[Applause]

FIONA RYAN: I don’t want to talk to you today as politicians and important guests and members of the press. I just want to talk to you as parents and family members. I’m not an expert about eating disorders, I’m just a parent with a painful story, so I’m going to tell it to you.

If you’re a parent you know that you’d do anything for your kids – go to hell and back, as they say – and that’s where I’ve been for the last ten years. It all started when Tess developed an eating disorder when she was eleven. She’d just started going to school… getting ready to go to high school and she wanted to get fitter and healthier, and I thought that was a good thing. We can all do with a bit more exercise and a bit less junk food, so I supported her, and it wasn’t until a few months later at Easter time that I started knowing that things were getting out of hand. She was becoming obsessed with what she ate and how much she exercised, and I knew then that something was wrong. My husband and I started to look for help but we couldn’t find anything that would cut off this disease before it got started.

The next months were filled with fighting to find somebody to help us. We heard things like: just go home and tell her to eat. Oh wow, I wish I’d thought of that.

[Laughter]

Or, give her a few chocolate bars and a milkshake and she’ll be fine. A number of people made it very clear that they thought I was an overly anxious mother and that Tess was just a naughty girl, a manipulative teenager. Nothing could be further from the truth. Each week, things were getting worse. She was eating less and exercising more and we couldn’t stop her. And I know many of you will be thinking: for God’s sake, woman, just stand up and be parent and make her eat. And I know you’re thinking that because many people told me that. But it’s not that easy. We tried everything we could to make her eat. We sat with her, encouraged her, enticed her with her favourite foods, stopped her from going to the gym, playing sport, gave her consequences when she did the wrong thing. None of it made any difference. We offered rewards for her when she did the right thing and punishments when she didn’t, but nothing worked. All she wanted to do was lose weight. Nothing else mattered.

She fell away from her beautiful friends and isolated herself. She became secretive and depressed. She went from being a sensitive, sweet, kind young girl to being anxious, agitated and aggressive. Within months, she was eating almost nothing and I was beside myself with worry, but she didn’t look emaciated so very few people thought there was anything wrong with her. In the end, I took her to my local hospital and in an emotional meltdown I told my story. The doctors were very sympathetic but said there was nothing they could do until she was critically ill – come back then – and go home. I refused and I stood in the emergency department crying for five hours until somebody found Tess a bed and a paediatrician to work with us. By the time we got Tess’s illness recognised, she was so severely ill that none of the intervention strategies worked. They were impossible to implement and totally ineffective.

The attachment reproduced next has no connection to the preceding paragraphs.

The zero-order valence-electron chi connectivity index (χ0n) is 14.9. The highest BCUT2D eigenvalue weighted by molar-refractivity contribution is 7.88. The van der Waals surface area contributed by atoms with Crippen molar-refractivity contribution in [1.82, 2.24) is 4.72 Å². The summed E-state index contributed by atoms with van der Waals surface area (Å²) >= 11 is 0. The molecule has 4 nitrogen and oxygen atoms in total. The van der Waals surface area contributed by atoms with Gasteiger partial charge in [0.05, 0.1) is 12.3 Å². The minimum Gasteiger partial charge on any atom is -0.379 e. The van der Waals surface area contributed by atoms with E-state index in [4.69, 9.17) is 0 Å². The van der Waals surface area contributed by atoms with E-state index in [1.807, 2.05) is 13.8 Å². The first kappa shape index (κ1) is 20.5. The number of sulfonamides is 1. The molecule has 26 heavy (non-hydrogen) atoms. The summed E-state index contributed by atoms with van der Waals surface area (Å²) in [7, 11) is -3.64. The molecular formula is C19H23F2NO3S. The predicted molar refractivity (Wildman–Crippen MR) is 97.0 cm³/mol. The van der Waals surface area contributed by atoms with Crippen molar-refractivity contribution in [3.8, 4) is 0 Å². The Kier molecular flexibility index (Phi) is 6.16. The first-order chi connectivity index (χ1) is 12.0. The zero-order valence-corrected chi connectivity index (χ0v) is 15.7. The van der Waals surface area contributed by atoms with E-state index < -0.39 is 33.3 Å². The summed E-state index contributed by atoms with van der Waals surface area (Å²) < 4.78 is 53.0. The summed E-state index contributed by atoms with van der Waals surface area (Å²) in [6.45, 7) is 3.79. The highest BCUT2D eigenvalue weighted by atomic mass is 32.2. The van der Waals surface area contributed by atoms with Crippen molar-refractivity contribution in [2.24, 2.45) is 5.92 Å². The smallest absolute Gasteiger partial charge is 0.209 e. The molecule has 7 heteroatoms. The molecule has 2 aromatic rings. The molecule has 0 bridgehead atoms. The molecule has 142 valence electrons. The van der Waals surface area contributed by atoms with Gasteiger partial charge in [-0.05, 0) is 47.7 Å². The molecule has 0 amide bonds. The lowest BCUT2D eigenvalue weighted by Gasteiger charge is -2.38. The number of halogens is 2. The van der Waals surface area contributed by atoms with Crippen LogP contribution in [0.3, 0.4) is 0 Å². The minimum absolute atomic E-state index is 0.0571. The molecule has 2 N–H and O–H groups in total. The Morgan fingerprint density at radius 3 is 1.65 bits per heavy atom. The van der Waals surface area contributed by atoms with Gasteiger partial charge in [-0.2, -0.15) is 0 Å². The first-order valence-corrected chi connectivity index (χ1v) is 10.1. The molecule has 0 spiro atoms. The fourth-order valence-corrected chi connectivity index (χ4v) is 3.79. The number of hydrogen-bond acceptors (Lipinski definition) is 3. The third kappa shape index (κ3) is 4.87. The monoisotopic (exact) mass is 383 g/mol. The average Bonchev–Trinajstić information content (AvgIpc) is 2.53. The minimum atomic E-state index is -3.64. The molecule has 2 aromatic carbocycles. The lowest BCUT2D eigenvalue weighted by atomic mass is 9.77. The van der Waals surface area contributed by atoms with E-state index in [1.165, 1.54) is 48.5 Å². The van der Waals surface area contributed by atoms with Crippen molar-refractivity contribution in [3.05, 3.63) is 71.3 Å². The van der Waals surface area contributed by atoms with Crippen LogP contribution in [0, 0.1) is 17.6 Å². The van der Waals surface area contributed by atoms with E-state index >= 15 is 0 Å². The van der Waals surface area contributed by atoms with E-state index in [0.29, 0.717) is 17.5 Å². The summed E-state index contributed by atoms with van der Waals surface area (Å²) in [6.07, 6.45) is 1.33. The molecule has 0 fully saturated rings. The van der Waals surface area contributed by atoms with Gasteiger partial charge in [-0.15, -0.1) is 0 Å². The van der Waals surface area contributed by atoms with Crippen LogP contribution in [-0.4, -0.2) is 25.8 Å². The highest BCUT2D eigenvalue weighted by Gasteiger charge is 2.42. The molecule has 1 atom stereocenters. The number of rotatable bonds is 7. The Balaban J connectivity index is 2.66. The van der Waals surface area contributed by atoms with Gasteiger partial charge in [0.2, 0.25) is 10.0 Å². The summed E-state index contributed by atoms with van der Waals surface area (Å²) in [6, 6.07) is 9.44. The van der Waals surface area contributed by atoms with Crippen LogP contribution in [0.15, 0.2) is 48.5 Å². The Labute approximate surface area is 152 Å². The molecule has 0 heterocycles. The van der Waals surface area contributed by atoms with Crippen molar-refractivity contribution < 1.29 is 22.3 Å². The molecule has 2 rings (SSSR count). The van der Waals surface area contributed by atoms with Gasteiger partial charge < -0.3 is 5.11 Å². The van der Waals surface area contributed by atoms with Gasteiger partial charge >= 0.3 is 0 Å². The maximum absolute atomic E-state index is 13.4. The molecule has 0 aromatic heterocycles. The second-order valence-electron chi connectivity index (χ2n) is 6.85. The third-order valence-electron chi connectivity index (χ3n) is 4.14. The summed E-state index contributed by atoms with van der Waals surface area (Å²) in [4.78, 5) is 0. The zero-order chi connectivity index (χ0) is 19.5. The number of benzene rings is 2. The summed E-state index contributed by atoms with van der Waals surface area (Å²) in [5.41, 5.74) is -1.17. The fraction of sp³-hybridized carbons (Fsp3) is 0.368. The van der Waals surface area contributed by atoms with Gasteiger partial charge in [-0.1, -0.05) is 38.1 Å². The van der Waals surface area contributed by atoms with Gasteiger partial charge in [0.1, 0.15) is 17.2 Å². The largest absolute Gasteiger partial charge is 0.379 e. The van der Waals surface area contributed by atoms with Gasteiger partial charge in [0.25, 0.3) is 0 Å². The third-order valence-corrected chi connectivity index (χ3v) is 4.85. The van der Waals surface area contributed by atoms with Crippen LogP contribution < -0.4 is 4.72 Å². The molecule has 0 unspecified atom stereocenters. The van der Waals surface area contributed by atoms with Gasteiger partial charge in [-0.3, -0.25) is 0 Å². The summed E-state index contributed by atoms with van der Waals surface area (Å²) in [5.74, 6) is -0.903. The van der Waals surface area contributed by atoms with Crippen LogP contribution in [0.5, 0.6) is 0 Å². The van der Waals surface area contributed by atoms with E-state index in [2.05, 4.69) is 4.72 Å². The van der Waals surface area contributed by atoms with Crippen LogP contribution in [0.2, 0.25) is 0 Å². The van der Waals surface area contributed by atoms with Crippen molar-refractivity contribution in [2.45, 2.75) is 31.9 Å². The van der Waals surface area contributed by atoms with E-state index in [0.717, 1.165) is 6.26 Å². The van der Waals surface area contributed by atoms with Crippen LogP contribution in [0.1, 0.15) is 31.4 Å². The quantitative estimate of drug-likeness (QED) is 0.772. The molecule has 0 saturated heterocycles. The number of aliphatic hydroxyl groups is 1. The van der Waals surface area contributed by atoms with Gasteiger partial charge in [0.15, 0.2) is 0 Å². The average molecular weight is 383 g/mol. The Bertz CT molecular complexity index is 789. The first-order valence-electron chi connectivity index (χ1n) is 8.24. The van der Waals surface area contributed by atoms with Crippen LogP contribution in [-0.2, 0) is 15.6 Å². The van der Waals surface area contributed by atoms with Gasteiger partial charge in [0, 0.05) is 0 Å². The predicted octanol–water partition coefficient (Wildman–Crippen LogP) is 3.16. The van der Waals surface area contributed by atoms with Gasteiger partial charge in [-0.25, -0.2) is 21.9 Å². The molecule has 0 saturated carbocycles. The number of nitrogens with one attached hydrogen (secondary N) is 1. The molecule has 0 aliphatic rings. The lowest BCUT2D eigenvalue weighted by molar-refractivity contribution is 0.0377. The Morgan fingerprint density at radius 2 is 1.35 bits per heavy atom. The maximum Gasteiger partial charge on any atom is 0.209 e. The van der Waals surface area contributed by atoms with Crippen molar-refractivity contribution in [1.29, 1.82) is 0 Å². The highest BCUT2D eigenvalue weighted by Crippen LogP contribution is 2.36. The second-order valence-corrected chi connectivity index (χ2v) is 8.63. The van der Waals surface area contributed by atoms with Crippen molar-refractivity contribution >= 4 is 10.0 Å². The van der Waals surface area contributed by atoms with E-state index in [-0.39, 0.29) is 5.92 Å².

Our lives for the next five years were the stuff of nightmares. There were times when Tess would not eat anything, not a crumb, not even a sip of water would pass her lips. We would be discharged from hospital, go home and spend hours and hours trying to convince her to just have the smallest morsels of food and water, without any luck. Within 36 hours, we’d be back in emergency with a dehydrated and critically ill child. Once we were told not to leave the table until she ate something, so we sat there for ten hours encouraging, cajoling and threatening, but with no result. And after a few hours’ sleep and another ten hours at the table we were again driving back to the hospital.

There were times when Tess was compulsively exercising, and to make sure this didn’t happen she was not allowed to go anywhere without Bruce or I. We had to follow her around the house. I spent weeks sitting on the floor in our hallway so that she could move from room to room and still be seen. I stood in the bathroom when she showered, I made her keep the toilet door open when she went there, and I even slept in the bed next to her to make sure she was not waking up in the middle of the night to exercise. When Tess started to eat it was excruciating. Something inside her was telling her she didn’t deserve to eat, so every bite was mental anguish. She understood all the rational arguments that she needed to eat, but she was terrified. She had to eat six times a day – breakfast, snack, lunch, snack, dinner, supper. She would dread each meal and regret each bite. It might take an hour to support her through the meal and then we would be up to preparing for the next one. Every day was hour upon hour of food and anxiety and argument, and it was our whole family’s life.